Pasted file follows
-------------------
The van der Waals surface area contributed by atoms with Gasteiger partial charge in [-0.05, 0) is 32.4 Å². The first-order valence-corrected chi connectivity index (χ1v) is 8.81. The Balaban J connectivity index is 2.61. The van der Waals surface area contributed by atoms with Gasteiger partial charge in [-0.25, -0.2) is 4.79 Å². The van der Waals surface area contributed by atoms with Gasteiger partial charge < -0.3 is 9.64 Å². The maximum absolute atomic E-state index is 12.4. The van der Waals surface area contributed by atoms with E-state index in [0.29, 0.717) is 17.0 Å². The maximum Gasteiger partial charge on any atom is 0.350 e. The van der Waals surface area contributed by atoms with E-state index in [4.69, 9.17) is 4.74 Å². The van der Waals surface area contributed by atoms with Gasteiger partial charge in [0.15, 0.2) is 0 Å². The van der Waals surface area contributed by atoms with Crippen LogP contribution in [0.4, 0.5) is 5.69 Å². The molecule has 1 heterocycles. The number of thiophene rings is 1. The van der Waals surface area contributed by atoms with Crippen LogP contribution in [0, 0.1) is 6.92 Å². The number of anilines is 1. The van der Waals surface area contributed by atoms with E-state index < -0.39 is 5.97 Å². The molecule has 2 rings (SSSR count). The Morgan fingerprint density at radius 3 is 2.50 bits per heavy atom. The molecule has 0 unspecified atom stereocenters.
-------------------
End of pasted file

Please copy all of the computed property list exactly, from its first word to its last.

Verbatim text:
The van der Waals surface area contributed by atoms with Gasteiger partial charge in [-0.05, 0) is 32.4 Å². The first-order valence-corrected chi connectivity index (χ1v) is 8.81. The Balaban J connectivity index is 2.61. The van der Waals surface area contributed by atoms with Gasteiger partial charge in [-0.25, -0.2) is 4.79 Å². The van der Waals surface area contributed by atoms with Gasteiger partial charge < -0.3 is 9.64 Å². The maximum absolute atomic E-state index is 12.4. The van der Waals surface area contributed by atoms with E-state index in [0.29, 0.717) is 17.0 Å². The maximum Gasteiger partial charge on any atom is 0.350 e. The van der Waals surface area contributed by atoms with E-state index in [4.69, 9.17) is 4.74 Å². The van der Waals surface area contributed by atoms with Gasteiger partial charge in [0.15, 0.2) is 0 Å². The van der Waals surface area contributed by atoms with Crippen LogP contribution in [0.4, 0.5) is 5.69 Å². The molecule has 1 heterocycles. The number of thiophene rings is 1. The van der Waals surface area contributed by atoms with Crippen LogP contribution in [0, 0.1) is 6.92 Å². The number of anilines is 1. The van der Waals surface area contributed by atoms with E-state index < -0.39 is 5.97 Å². The molecule has 2 rings (SSSR count). The Morgan fingerprint density at radius 3 is 2.50 bits per heavy atom. The molecule has 0 unspecified atom stereocenters.